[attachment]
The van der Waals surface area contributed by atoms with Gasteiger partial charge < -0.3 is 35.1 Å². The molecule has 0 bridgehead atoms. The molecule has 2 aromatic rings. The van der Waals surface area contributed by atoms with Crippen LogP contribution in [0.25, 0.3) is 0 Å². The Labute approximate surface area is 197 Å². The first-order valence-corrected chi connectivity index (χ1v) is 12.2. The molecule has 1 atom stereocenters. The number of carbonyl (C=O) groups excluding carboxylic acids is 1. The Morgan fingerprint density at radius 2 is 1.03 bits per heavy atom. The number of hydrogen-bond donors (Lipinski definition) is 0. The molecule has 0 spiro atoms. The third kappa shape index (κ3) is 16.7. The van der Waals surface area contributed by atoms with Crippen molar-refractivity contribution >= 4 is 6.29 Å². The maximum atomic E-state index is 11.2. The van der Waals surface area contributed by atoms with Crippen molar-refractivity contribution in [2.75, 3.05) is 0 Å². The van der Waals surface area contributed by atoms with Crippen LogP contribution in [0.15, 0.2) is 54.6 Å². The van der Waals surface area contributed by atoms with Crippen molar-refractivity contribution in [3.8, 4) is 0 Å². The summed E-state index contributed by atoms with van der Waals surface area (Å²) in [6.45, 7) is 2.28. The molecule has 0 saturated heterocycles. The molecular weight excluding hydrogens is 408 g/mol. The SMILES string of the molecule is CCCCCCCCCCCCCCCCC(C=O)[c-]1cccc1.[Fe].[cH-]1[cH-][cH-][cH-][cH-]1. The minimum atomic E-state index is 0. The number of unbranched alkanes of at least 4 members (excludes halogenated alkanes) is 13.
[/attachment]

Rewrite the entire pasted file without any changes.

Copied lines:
The van der Waals surface area contributed by atoms with Gasteiger partial charge < -0.3 is 35.1 Å². The molecule has 0 bridgehead atoms. The molecule has 2 aromatic rings. The van der Waals surface area contributed by atoms with Crippen LogP contribution in [0.25, 0.3) is 0 Å². The Labute approximate surface area is 197 Å². The first-order valence-corrected chi connectivity index (χ1v) is 12.2. The molecule has 1 atom stereocenters. The number of carbonyl (C=O) groups excluding carboxylic acids is 1. The Morgan fingerprint density at radius 2 is 1.03 bits per heavy atom. The number of hydrogen-bond donors (Lipinski definition) is 0. The molecule has 0 spiro atoms. The third kappa shape index (κ3) is 16.7. The van der Waals surface area contributed by atoms with Crippen molar-refractivity contribution >= 4 is 6.29 Å². The maximum atomic E-state index is 11.2. The van der Waals surface area contributed by atoms with Crippen molar-refractivity contribution in [2.75, 3.05) is 0 Å². The van der Waals surface area contributed by atoms with Crippen LogP contribution in [0.15, 0.2) is 54.6 Å². The van der Waals surface area contributed by atoms with Crippen molar-refractivity contribution in [3.8, 4) is 0 Å². The summed E-state index contributed by atoms with van der Waals surface area (Å²) in [6.45, 7) is 2.28. The molecule has 0 saturated heterocycles. The molecular weight excluding hydrogens is 408 g/mol. The SMILES string of the molecule is CCCCCCCCCCCCCCCCC(C=O)[c-]1cccc1.[Fe].[cH-]1[cH-][cH-][cH-][cH-]1. The minimum atomic E-state index is 0. The number of unbranched alkanes of at least 4 members (excludes halogenated alkanes) is 13.